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Judge declares mistrial in sex assault case against former Spokane police officer

June 12, 2017 Updated Mon., June 12, 2017 at 8:13 p.m.

Gordon Ennis (Colin Mulvany / The Spokesman-Review)
Gordon Ennis (Colin Mulvany / The Spokesman-Review)

A judge declared a mistrial in the case against former Spokane police Sgt. Gordon Ennis on Monday, the same day jury selection was expected to begin.

Ennis still faces a second-degree rape charge, and prosecutors are expected to retry him later this year.

His attorney, Rob Cossey, said he requested a mistrial because of a Spokesman-Review story he considers biased toward the prosecution. Spokane County Superior Court Judge James Triplet granted Cossey’s request.

The story, which appeared online Friday and in Saturday’s paper, referred to motions filed by prosecutors that would have restricted what Cossey and witnesses could say in the courtroom.

Prosecutors Kelly Fitzgerald and Kyle Treece demanded that the alleged victim, a fellow police officer, not be called a “slut” in the courtroom. They also motioned to ban references to her sexual history or her “getting what she deserved.”

Although he saw no factual errors in the story, Cossey argued the newspaper’s coverage was unfair, and that it implied he would have disparaged the alleged victim in the courtroom.

In a phone call Monday evening, Cossey said he took no issue with the motion restricting references to the victim. Such motions use “canned” or “boilerplate” language and are common in sexual assault cases, he said.

“I’ve done hundreds of trials and I would never, ever call a sexual assault victim a slut or dig into her sexual history,” Cossey said.

Fitzgerald did not respond to a message left on her office phone before the story was published over the weekend. Larry Haskell, the county’s elected prosecutor, did not immediately respond to a message seeking comment on the mistrial Monday evening.

It is highly unusual to declare a mistrial during jury selection. Mistrials are typically declared later in the process. In court procedure, other options for ensuring a fair trial – such as trying the case in another jurisdiction to avoid a tainted jury – must be implemented before jury selection begins.

The court had summoned an extra-large pool of 120 potential jurors due to the high-profile nature of the case, but Cossey maintained that local media coverage was exerting an unusual degree of influence. More than half of the potential jurors were familiar with the case or had formed opinions about it, he said.

“The number of people hearing about it and thinking about it is pretty dramatic,” Cossey said.

Potential jurors were instructed not to read or watch any news coverage about the case. Cossey said jury misconduct “wasn’t a basis for the mistrial.”

The trial was expected to last two weeks. A new one is scheduled in August, though Cossey said it likely won’t happen then because of common scheduling issues.

Cossey intended to call six witnesses, not including Ennis. Prosecutors intended to call more than 20 witnesses, including guests at the party where the alleged rape occurred, forensic experts and Spokane County Sheriff’s Office detectives who investigated the case.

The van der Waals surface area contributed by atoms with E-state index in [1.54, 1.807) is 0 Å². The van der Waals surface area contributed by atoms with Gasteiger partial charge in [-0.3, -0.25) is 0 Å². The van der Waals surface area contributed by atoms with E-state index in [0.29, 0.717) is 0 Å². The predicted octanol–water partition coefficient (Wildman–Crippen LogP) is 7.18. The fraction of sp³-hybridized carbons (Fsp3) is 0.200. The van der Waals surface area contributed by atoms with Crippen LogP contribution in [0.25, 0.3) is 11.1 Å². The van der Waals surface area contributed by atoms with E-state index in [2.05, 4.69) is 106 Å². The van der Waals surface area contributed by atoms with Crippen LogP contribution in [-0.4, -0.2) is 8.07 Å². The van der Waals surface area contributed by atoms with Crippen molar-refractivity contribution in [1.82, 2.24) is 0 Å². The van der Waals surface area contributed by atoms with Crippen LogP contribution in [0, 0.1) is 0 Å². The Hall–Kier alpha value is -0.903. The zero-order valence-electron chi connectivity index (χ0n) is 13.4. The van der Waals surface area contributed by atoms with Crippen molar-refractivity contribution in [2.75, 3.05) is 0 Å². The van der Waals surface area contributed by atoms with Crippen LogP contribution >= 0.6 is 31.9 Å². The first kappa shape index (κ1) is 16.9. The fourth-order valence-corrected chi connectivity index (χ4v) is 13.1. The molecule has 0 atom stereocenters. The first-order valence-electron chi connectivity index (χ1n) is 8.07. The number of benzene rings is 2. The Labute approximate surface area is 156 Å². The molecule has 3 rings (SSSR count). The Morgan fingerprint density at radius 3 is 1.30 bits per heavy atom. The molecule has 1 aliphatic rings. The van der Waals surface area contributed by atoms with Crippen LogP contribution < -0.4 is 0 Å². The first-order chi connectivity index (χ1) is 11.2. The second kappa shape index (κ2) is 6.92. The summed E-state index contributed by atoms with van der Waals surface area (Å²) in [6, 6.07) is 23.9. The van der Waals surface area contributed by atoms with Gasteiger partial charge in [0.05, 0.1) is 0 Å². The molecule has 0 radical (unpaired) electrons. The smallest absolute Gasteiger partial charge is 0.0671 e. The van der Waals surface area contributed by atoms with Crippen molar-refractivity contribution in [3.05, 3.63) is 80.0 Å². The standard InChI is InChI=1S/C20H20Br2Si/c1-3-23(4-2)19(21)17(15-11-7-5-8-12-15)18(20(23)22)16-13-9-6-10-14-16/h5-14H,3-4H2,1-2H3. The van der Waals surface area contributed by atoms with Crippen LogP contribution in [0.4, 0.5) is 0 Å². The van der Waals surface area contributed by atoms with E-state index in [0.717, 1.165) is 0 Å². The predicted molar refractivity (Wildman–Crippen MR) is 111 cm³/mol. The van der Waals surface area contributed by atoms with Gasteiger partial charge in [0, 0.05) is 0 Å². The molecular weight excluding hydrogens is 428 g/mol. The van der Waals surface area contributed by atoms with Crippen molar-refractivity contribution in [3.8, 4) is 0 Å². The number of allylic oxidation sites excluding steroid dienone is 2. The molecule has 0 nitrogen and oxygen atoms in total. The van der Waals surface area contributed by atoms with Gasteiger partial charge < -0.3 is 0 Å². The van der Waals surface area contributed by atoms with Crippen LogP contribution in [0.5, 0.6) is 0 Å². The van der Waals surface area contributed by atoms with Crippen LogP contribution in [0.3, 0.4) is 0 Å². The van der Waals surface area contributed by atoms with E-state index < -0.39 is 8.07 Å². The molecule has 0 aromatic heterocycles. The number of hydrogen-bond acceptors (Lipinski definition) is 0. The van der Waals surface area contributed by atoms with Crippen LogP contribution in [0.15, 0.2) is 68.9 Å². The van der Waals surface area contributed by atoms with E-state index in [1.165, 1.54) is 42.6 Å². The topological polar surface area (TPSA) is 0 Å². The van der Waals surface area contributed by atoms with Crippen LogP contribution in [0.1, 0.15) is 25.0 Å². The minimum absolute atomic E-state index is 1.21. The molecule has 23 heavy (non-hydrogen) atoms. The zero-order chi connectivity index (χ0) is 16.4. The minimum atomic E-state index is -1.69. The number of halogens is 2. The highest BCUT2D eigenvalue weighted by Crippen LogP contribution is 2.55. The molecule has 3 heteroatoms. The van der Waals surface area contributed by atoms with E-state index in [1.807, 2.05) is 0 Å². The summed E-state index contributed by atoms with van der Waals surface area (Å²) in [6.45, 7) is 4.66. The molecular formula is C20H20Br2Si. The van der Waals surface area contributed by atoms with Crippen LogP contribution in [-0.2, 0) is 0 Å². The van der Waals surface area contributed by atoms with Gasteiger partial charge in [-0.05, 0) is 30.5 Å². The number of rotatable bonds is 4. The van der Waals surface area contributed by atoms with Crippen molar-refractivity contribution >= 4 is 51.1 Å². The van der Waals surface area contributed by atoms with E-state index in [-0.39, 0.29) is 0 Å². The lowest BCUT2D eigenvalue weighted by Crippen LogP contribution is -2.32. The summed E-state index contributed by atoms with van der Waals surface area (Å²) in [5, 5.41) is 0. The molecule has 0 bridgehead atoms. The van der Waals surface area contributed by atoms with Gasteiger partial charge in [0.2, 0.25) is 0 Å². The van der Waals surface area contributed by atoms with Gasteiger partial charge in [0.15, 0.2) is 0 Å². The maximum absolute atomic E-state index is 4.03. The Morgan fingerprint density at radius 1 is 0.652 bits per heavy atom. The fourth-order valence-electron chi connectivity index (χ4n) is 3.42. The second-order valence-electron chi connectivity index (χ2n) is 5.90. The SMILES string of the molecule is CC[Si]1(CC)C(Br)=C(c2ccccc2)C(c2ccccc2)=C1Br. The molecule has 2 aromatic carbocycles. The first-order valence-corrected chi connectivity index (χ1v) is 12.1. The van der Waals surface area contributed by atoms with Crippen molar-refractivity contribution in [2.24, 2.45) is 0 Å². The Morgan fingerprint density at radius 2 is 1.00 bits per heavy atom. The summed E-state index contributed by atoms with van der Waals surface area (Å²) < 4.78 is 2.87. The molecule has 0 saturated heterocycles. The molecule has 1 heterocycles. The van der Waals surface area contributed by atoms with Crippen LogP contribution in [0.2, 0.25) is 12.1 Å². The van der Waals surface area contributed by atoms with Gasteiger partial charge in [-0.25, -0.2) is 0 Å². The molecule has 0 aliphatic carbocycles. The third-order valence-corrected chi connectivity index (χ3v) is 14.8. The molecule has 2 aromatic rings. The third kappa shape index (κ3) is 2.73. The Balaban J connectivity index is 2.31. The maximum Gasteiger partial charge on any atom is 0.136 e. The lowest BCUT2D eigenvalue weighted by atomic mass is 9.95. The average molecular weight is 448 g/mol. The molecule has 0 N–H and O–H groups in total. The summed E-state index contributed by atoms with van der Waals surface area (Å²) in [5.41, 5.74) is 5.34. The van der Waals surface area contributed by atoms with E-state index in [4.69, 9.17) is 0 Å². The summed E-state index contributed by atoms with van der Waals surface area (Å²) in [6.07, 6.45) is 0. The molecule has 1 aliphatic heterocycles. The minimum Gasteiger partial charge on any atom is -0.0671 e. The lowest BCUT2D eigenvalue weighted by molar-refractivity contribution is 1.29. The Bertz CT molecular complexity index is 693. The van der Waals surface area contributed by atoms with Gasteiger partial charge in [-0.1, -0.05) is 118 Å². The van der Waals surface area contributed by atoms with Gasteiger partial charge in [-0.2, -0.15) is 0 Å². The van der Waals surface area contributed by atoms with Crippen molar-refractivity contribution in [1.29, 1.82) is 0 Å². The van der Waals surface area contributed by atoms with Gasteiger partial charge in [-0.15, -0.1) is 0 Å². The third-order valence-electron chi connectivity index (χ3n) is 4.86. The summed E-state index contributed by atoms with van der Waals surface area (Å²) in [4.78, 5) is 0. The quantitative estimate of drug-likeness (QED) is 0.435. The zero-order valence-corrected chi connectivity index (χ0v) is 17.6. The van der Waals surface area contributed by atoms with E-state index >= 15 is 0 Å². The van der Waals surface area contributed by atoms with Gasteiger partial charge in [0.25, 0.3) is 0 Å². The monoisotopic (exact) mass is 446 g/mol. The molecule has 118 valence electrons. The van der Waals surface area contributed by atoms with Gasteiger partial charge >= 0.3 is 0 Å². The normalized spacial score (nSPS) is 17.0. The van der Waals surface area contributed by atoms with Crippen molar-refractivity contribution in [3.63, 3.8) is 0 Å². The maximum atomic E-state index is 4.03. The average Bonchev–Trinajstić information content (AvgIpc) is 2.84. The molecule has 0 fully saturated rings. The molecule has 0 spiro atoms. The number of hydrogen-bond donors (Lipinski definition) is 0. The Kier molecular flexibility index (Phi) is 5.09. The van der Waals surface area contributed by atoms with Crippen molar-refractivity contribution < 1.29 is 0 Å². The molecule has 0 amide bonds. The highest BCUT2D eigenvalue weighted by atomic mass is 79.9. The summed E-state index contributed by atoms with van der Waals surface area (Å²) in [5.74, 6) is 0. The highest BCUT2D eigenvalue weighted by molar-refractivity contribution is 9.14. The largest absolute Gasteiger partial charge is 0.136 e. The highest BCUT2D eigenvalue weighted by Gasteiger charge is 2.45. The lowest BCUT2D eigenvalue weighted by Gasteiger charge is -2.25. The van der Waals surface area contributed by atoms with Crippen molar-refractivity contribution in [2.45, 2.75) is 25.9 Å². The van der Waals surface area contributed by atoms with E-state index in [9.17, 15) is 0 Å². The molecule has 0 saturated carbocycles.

Ennis was one of several police officers and civilians at a party hosted by Officer Doug Strosahl on Oct. 24, 2015. A female officer, who knew Ennis, reported that she passed out after having several drinks and woke up in a guest bedroom to find Ennis sitting next to her with his hand down her pants, fondling her.

She said that once Ennis realized she was awake, he said, “I’ve gotta go,” and quickly left, according to court documents.

The victim called and texted several people to tell them what had happened, and told Strosahl before she left his home in the morning. Strosahl reportedly told her he didn’t know what to do and then left the room, according to court documents.

The victim was wearing borrowed clothes at the time of the assault, but the clothes were washed before investigators could get a search warrant to request them.

Strosahl was investigated for possible evidence tampering, but he was cleared after his fiancee said that Strosahl went back to bed after he spoke to the victim and she washed the clothes while he was asleep, before she learned of the alleged rape.

A separate case last year accused Sgt. John Gately, then-president of the Spokane Police Guild, of rendering criminal assistance and obstructing a law enforcement officer by tipping off Ennis about a search warrant for the victim’s DNA, giving Ennis time to trim his fingernails before evidence could be collected. The victim’s DNA was, however, found on the seat belt and parking brake of Ennis’ car, according to court documents.

The two felony criminal assistance charges were dismissed, and Gately stood trial on the misdemeanor obstruction charge. The jury deadlocked in favor of acquittal, and the case was not retried.

Earlier this year, Spokane police Chief Craig Meidl suspended Gately for four weeks without pay following an internal investigation.

Both Strosahl and Gately were scheduled to testify in Ennis’ trial.

Ennis was placed on paid administrative leave after the rape allegation surfaced. He was placed on unpaid layoff status in December 2015 after felony criminal charges were filed against him.

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